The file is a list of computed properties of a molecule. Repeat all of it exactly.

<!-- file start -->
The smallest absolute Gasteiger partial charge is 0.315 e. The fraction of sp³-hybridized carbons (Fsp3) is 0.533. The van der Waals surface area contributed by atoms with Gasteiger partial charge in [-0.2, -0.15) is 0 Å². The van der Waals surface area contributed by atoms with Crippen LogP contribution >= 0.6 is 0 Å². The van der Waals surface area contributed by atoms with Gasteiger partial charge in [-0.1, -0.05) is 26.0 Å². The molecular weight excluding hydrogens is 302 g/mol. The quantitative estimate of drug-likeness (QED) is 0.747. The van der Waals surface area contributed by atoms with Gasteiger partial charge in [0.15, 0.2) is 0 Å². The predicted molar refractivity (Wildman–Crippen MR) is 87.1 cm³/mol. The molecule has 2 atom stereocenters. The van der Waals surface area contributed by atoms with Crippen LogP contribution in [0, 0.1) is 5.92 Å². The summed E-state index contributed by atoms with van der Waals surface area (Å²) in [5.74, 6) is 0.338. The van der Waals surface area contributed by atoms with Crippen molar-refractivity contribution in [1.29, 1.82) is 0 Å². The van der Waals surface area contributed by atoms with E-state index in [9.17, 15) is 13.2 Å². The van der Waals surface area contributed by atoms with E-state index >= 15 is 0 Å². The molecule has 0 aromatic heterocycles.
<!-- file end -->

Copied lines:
The smallest absolute Gasteiger partial charge is 0.315 e. The fraction of sp³-hybridized carbons (Fsp3) is 0.533. The van der Waals surface area contributed by atoms with Gasteiger partial charge in [-0.2, -0.15) is 0 Å². The van der Waals surface area contributed by atoms with Crippen LogP contribution >= 0.6 is 0 Å². The van der Waals surface area contributed by atoms with Gasteiger partial charge in [-0.1, -0.05) is 26.0 Å². The molecular weight excluding hydrogens is 302 g/mol. The quantitative estimate of drug-likeness (QED) is 0.747. The van der Waals surface area contributed by atoms with Gasteiger partial charge in [0.15, 0.2) is 0 Å². The predicted molar refractivity (Wildman–Crippen MR) is 87.1 cm³/mol. The molecule has 2 atom stereocenters. The van der Waals surface area contributed by atoms with Crippen LogP contribution in [0, 0.1) is 5.92 Å². The summed E-state index contributed by atoms with van der Waals surface area (Å²) in [5.74, 6) is 0.338. The van der Waals surface area contributed by atoms with Crippen molar-refractivity contribution in [1.29, 1.82) is 0 Å². The van der Waals surface area contributed by atoms with E-state index in [9.17, 15) is 13.2 Å². The van der Waals surface area contributed by atoms with E-state index >= 15 is 0 Å². The molecule has 0 aromatic heterocycles.